Jail the “carers” OK, sack the care home management OK, but dont miss the regulatory body management who blindly disregarded the warings and also failed to set up proper and effective monitoring procedures, no pension rights, no redundancy, no benefits, just discipline and sack them. Maybe the managers of all the other regulatory bodies may stop being complacent and do their jobs more diligently.

  • Austin Barry

    “It’s a story about how institutionalisation brings out the evil in people, and that this evil is far closer to the surface than we like to admit.”

    Since we are all becoming institutionalised in the entropy of, paradoxically, a Nanny State, the logical corollary of your assertion is that we will see more of this brutality on our streets. And we will.

  • Kennybhoy

    “I can feel CoffeeHousers revving up to denounce me for moral relativism, saying that man is a hapless victim of his environment.”

    Ahem? Have you read some of the comments on the Karen Shoesmith/Baby P threads?

  • Simon Stephenson.

    wrinkled weasel : 12.55pm

    “There is a valid point to be made about the way institutions subvert human will, but the clear indication is that not everybody buys into it. Why?”

  • Magnolia

    Stanley Milgram.

    Labour dumbed down everything and called it progress.
    Nurses now do much of what doctors used to do.
    Care assistants now do much of what nurses used to do.
    Teaching assistants now do much of what teachers used to do.
    Conservatives should believe in conserving the best and that means strong(ie. independent) institutions and strong professions.
    Labour tied everyone up with rules, regulation, red-tape and laws which destroyed free thought and action and they called it ‘the modern way’.
    They instilled fear and called it protection.
    Their Pavlovian responses triggered by their BBC propaganda machine indoctrinated the masses into their way of thinking.
    New Liebor destroyed our traditional way of life and hid it by spending debt from a faux boom and conditioning us into thinking it’s all great.

    Stanley Milgram.

  • Fergus Pickering

    The ages of the boys in Lord of the Flies is 7-12. the ages of boys at prep schools. I suggest for your delectation, a Japanese film called Battle Royale. The ages of the murderous cast of boys and girls is fifteen. The film does indeed draw parallels with the Japanese state before 1945. Any damn fool can see that Germans are more predisposed to Nazi practices than we are. They lack our saving strain of bloody-mindedness and bone-idleness.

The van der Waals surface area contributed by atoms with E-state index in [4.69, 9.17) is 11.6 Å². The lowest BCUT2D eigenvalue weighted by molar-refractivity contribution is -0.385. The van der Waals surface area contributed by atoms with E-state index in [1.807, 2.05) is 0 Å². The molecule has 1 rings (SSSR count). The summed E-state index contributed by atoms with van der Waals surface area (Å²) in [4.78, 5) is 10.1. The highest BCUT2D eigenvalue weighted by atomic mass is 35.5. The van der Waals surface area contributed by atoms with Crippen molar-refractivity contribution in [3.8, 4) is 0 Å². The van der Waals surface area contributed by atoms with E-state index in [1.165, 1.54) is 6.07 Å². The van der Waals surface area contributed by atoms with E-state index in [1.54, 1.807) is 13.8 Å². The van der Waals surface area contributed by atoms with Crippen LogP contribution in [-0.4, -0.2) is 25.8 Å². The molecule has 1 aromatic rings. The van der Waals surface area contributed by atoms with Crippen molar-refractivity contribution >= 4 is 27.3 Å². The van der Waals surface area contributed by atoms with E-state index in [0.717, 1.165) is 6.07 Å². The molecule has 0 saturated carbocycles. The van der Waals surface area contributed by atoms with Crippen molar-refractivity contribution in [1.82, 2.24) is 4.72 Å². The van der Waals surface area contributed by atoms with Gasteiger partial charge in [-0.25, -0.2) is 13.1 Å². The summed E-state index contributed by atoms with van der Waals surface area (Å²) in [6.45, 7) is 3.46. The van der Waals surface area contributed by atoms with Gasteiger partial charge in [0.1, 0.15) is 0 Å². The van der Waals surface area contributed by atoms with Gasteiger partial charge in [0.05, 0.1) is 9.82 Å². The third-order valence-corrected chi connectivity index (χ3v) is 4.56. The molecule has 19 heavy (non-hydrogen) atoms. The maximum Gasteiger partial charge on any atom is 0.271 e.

• wrinkled weasel

    There is a valid point to be made about the way institutions subvert human will, but the clear indication is that not everybody buys into it. Why?

    Coffee Housers can knock Christianity, pulease, no more “sky fairy” jibes, but you mentioned slavery; it was William Wilberforce, among others, a committed Christian, who spent 20 years of his life attempting to get slavery abolished.

    Dietrich Bonhoeffer stood up to the Nazis – another Christian. He said: Worldly wisdom knows what distress and weakness and failure are, but it does not know the godlessness of man.

    At the centre of this is a godless man – someone who does not believe that he answers to a higher authority.

    But wait; a humanist can buy into what Bonhoeffer writes here:

    We have been silent witnesses of evil deeds; we have been drenched by many storms; we have learnt the arts of equivocation and pretence; experience has made us suspicious of others and kept us from being truthful and open; intolerable conflicts have worn us down and even made us cynical. Are we still of any use? What we shall need is not geniuses, or cynics, or misanthropes, or clever tacticians, but plain, honest, and straightforward men.

    And that illustrates my concern over Fraser’s take on this. If we had had “plain, honest, and straightforward men” in Parliament, the expenses scandal would never have happened.

    It is no good telling people that they can abdicate responsibility because of some supposed external pressure, what men and women must do is to stand up for what is right, and it must be at whatever cost.

  • Man in a Shed

    I only watched part of the Panorama programme – I had to switch channels as it would have upset my wife too much.

    But my first reaction was – “hello – looks like boarding school”.

    As you say there is something deeper at work here. The carers concerned by not have been managed correctly – but they were also lacking in morality, and that’s not just the fault of their employers – its society’s problem. Specifically the Godless part of society’s problem.

  • Rhoda Klapp

    So is that why the Neather post never appeared? The Spectator is apparently an institution too.

  • normanc

    If you’re interested in this sort of thing there’s a book not long out that’s been on my radar, haven’t got it yet.

    The Psychopath Test by the guy who wrote Stare at Goats

  • simon

    Very good post Fraser and lets not forget Abu Ghraib too.

  • DavidDP

    “That’s why the response to the Panorama episode should not simply be to lock up the “nurses” caught abusing the patients. It should be to look at how these institutions have been allowed to operate in this way.”

    I’ll save this for the next time you have a go at Ken Clarke for saying much the same thing.

  • Andy Carpark

    Zimbardo’s book cannot have been that ‘brilliant’ if he did not identify what these ‘situational forces’ were.

    Don’t blame it on individual cussedness. Blame it on situational forces. Blame it on the boogie.